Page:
The layoffs centered on Tesla’s offices in San Mateo, California, where employees were working on the company’s driver-assistance feature Autopilot. Many of those affected were reportedly hourly workers tasked with labeling training data. Such work is essential for developing AI systems but often low-skilled and low-paid. In recent years, many companies have turned to cheaper sources of labor in less-developed countries to collect this input.
Data labelling is essential to developing AI systems like Autopilot
TechCrunch reports that Tesla’s San Mateo office originally had a headcount of 276. Some 195 employees have been laid off, says the publication, including data labelers, analysts, and supervisors, leaving 81 employees who will reportedly be relocated to another office.
As of the end of 2021, Tesla had 99,290 employees worldwide. Earlier this month, Musk said he had a “super bad feeling” about the US economy and that Tesla was “overstaffed,” prompting the layoffs. Originally, Musk said job losses would primarily affect salaried workers, but later reports said (and the San Mateo layoffs show) that hourly workers are also under threat.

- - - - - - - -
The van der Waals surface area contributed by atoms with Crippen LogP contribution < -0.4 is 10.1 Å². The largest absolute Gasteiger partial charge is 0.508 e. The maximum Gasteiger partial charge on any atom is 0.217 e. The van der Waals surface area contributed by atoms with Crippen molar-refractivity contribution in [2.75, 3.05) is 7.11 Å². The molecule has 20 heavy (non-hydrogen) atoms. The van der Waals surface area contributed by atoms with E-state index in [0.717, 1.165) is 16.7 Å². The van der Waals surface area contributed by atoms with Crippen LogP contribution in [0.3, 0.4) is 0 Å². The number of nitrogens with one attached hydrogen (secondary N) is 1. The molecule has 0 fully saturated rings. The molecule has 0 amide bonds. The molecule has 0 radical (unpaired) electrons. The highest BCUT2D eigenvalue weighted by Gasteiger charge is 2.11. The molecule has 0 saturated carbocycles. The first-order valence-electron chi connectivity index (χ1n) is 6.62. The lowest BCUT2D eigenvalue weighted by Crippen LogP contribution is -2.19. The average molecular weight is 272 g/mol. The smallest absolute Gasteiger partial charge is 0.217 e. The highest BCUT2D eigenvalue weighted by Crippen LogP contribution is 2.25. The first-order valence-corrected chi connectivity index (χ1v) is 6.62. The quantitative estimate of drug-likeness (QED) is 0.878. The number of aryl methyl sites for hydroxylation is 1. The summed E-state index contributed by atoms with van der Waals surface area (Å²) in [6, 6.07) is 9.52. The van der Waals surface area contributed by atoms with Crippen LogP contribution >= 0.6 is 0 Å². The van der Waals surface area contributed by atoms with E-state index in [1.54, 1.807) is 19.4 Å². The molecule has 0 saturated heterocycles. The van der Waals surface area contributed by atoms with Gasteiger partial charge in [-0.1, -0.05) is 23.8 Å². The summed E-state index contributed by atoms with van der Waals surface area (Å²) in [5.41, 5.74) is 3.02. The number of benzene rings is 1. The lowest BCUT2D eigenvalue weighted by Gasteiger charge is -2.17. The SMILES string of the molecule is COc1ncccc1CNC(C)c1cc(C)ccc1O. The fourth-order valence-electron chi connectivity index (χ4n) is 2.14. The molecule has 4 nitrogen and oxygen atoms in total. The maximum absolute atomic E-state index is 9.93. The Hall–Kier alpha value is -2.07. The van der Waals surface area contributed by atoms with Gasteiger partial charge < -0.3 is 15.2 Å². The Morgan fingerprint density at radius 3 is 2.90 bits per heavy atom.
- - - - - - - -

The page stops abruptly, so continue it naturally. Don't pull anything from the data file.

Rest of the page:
Tesla’s methods for reducing its headcount have sometimes been controversial. Two former employees recently filed a lawsuit against the company, claiming that Tesla violated federal law by failing to provide 60 days’ notice before conducting a mass layoff at its Gigafactory facility in Nevada. In TechCrunch’s report on the San Mateo layoffs, sources told the publication that most of the workers were terminated based on performance — meaning Tesla would not be required to give advance notice of the firings.